Back in March we took the high-style Fiido X for a test ride, and came away mighty impressed. Just a week later, the company issued a product recall after receiving reports that the frame had snapped in two. Now the folding ebike has been strengthened and upgraded, and we’ve been on the road again for another look.
The Fiido X rocks a similar eye-catching look to the company’s successfully crowdfunded D11, but the lines of the frame are much smoother thanks to magnesium-alloy construction and a hinge mechanism that’s mostly hidden inside the frame. And this design decision proved to be a trouble spot for the Hong Kong-based mobility outfit.
On April 3, a rider reported that his X had essentially snapped in two at the hinge, though without injury. The company quickly set about testing the frame in the lab, and issued a global recall after confirming the fault, while also pulling the plug on sales. Owners were given the option to choose another Fiido model or wait for a new strengthened X to roll out.
The hinge was redesigned for improved strength, the bolts thickened and the clamp reworked for an easier fold. New frame versions were produced and sent to the lab for testing, with Fiido telling us that “we have tested the new design extensively, applying 20% more load to it than what is specified by EN15194 and raising the number of test cycles to two times what is specified by EN15194.”
Ahead of relaunching the X Mark II, a number of key upgrades to the original ebike were applied as well. In addition to the 7-speed Shimano derailleur – which is now protected by a hanger – Fiido brought a Shimano shifter onboard to replace the S-Ride unit of old.
There was some talk in an owner’s forum of a new stem-based display being rolled out, but that hasn’t happened. The handlebar-mounted display/control has been updated though, to allow for a PAS 0 level to ride the X without assistance, while still having the motor available if you need it. It’s also brighter than before, includes an odometer and the speed/distance units can be easily changed from km/h to mph.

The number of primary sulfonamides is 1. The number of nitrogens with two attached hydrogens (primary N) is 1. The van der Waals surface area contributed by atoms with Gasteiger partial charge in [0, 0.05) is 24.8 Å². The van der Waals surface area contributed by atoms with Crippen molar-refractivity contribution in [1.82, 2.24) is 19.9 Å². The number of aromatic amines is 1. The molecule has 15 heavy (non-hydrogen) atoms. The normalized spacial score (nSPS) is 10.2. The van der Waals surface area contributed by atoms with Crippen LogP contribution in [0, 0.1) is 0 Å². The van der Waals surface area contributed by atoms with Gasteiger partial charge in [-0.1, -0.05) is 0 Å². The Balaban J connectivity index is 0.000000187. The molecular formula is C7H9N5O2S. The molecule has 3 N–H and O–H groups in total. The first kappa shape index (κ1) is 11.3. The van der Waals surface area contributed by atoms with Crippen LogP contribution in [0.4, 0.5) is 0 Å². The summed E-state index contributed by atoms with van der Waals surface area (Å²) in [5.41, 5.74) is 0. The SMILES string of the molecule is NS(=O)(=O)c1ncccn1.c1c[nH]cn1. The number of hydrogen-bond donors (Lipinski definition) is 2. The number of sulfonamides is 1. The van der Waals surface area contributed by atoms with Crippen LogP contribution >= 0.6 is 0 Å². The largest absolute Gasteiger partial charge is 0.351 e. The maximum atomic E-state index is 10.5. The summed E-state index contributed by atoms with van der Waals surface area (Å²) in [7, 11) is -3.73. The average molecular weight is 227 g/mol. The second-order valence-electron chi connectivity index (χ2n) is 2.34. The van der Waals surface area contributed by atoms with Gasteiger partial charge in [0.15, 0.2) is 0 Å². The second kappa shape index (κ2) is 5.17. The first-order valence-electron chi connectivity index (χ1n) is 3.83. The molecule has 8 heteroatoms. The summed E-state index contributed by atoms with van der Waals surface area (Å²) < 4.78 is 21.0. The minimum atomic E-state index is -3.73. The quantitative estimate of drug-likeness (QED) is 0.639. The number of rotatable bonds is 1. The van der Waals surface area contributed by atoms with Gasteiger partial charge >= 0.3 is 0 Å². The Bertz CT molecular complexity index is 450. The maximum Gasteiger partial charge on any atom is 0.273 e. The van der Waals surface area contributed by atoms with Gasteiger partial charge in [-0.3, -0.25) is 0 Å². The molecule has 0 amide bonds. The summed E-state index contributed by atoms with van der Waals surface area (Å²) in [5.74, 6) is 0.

The handlebar stem is no longer straight upright, but benefits from a 15-degree tilt for improved comfort. The grips are now much less punishing on bare hands, and the saddle has been treated to more padding. The included fenders are thicker than before and fashioned from polypropylene for improved durability.
Fiido has made adjustments to the torque system for longer per-charge range at PAS 1, and the passcode security system has been upgraded too. And more powerful magnets have been included at the wheels to prevent accidental slippage when rolling along in folded mode.
As before, the X is available in 350-W and 250-W rear-hub motor variants, with the former offering three levels of pedal assist to 19.2 mph (there’s no thumb throttle here) and the latter aimed at riders locked into legislation that only allows for a maximum of 25 km/h on public roads.
The chunky seat-tube battery is the same as before, featuring novel power rails technology – which does away with the external curly cabling seen on the D11 and D21 – and a capacity of 417.6 Wh for a theoretical maximum per-charge range of just over 80 miles (130 km) for the 250-W ebike or 68 miles (110 km) for the 350 W.